I think it depends on my level of outrage at the time I sit down to write. I've been basically standing in the same place saying the same things for 20 years. Some stuff has been changed for the better, and some things have stayed the same or gotten worse. Some of us are called to do this work - we can't just watch TV and blow off what's happening. When I was a young reporter, new to Florida, I was taught by some of the best -- Marjory Stoneman Douglas, Al Burt, Marjorie Carr, Nathaniel Reed - just great Floridians who stood up for the place.
You wrote for the St. Petersburg Times, where you had to be relatively objective, and now you can pretty much write/say what you want as a commentator. Has that been liberating? Do you ever think back on something you wrote or said on the radio and think, 'Was that too much?'
No, never! I'm always pushing the envelope when it comes to opinion pieces. There's too much watered-down, genetically modified discourse in the world. I have a piece in my show about that called "Saying Nothing." Objectivity is a myth anyway. All you can hope for as a reporter is to be fair. In my investigative work, where I took on giant corporations, accuracy was critical. You couldn't give them the opening to say you got something wrong. It was very stressful. I've had corporations that I investigated, and things turned out very badly for them, but they'd usually compliment me for getting their side accurate. I've been accused of being a crusader. Well, until the manatees and the trees and the panthers and the rivers can talk, I'm gonna speak for them.
How long have you lived in North Florida? Any signs that we can survive the development onslaught or is it a lost cause?
I started in South Florida, and the first week I was here I got sent to Kennedy Space Center to cover a launch. It was the Challenger. I moved to Tallahassee in 1988. I had been here once, for an awards ceremony at the top of the Capitol, and I remember looking down and seeing all the trees. It blew my mind! I knew I was home when I moved here. I have had offers to go to big cities, and I couldn't imagine ever leaving here.
As far as development, the good thing is all the public land we have around here, and the parks. That is really the most important step, to buy what you can. We have some environmentally enlightened developers who have done beautiful, balanced projects, and I'm grateful for that.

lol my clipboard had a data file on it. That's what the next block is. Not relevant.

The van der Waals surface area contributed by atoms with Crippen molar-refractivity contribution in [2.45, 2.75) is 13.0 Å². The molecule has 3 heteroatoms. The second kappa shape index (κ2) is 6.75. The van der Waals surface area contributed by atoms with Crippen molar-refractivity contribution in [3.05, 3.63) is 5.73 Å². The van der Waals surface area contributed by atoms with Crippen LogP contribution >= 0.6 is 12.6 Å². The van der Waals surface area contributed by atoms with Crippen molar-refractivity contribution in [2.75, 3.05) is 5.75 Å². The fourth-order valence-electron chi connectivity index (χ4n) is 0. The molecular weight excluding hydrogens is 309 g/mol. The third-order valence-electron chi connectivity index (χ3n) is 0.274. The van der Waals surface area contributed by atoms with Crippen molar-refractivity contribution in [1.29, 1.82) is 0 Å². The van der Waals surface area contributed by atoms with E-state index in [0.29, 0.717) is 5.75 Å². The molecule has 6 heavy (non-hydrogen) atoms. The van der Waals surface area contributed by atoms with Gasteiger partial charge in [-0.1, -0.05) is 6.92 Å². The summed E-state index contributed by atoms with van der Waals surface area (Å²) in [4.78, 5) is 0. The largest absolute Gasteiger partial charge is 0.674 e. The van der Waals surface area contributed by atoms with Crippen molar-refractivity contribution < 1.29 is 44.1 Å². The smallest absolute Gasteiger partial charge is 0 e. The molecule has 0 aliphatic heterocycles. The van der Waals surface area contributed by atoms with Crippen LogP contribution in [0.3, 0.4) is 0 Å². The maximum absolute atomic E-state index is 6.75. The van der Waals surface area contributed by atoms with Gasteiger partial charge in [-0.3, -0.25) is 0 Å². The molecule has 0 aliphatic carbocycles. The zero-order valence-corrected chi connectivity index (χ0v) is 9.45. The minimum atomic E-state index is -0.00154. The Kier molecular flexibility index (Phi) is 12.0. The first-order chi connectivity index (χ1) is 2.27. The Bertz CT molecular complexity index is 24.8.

Right now, I'm concerned about aesthetics. Why aren't we requiring these chains to build prettier projects? You go to Sanibel and the Dairy Queen is tucked into the seagrapes with a discreet sign. These chains are not going to go away just because we insist on good design and tree buffers.
Can we keep growth from coming? No. Can we be a pretty, artsy town? Yes.
You have a few poems on your web site (juliehauserman.com). Is that a form of writing that you have always enjoyed or is it something new?
I have been a closet poet for a long time. I had one published for the first time in the Apalachee Review last year. I write poems a lot - I'm just now letting them out into the world. Poems to me are like jazz. When you are first a musician, you think it is cool to play all these notes, really kick it out. When you get older, you realize that it is the one well-placed note that makes it good. You've got to pick just the right word for a poem to work.
What else are you working on?
I recently wrote a report about the state of Florida's oceans and coasts. I'm helping do some education around energy efficiency options for Florida. I'm working on essays and magazine articles, and, as always, closet poems. [The Feb. 24] show is a benefit for the funniest people in Tallahassee - the Mickee Faust Players - and the fabulous Eclectic Acoustic will play. Maybe we'll all howl in the kudzu together.